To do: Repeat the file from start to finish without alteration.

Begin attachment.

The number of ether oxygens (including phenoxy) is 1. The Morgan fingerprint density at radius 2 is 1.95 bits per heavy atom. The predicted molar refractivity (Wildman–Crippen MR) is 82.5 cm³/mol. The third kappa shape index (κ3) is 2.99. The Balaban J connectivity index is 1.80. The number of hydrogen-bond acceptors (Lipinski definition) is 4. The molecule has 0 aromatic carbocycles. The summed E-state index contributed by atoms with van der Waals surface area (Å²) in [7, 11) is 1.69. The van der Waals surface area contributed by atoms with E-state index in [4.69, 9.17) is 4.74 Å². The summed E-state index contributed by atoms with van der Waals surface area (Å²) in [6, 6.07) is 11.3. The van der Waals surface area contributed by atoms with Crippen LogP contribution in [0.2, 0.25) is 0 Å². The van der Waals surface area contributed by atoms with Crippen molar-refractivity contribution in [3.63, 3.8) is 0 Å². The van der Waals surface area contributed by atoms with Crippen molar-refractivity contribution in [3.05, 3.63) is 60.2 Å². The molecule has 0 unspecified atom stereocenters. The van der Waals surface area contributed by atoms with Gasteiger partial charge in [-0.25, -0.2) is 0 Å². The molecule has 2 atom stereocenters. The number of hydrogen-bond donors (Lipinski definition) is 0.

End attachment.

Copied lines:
The number of ether oxygens (including phenoxy) is 1. The Morgan fingerprint density at radius 2 is 1.95 bits per heavy atom. The predicted molar refractivity (Wildman–Crippen MR) is 82.5 cm³/mol. The third kappa shape index (κ3) is 2.99. The Balaban J connectivity index is 1.80. The number of hydrogen-bond acceptors (Lipinski definition) is 4. The molecule has 0 aromatic carbocycles. The summed E-state index contributed by atoms with van der Waals surface area (Å²) in [7, 11) is 1.69. The van der Waals surface area contributed by atoms with E-state index in [4.69, 9.17) is 4.74 Å². The summed E-state index contributed by atoms with van der Waals surface area (Å²) in [6, 6.07) is 11.3. The van der Waals surface area contributed by atoms with Crippen LogP contribution in [0.2, 0.25) is 0 Å². The van der Waals surface area contributed by atoms with Crippen molar-refractivity contribution in [3.63, 3.8) is 0 Å². The van der Waals surface area contributed by atoms with Crippen molar-refractivity contribution in [3.05, 3.63) is 60.2 Å². The molecule has 0 unspecified atom stereocenters. The van der Waals surface area contributed by atoms with Gasteiger partial charge in [-0.25, -0.2) is 0 Å². The molecule has 2 atom stereocenters. The number of hydrogen-bond donors (Lipinski definition) is 0.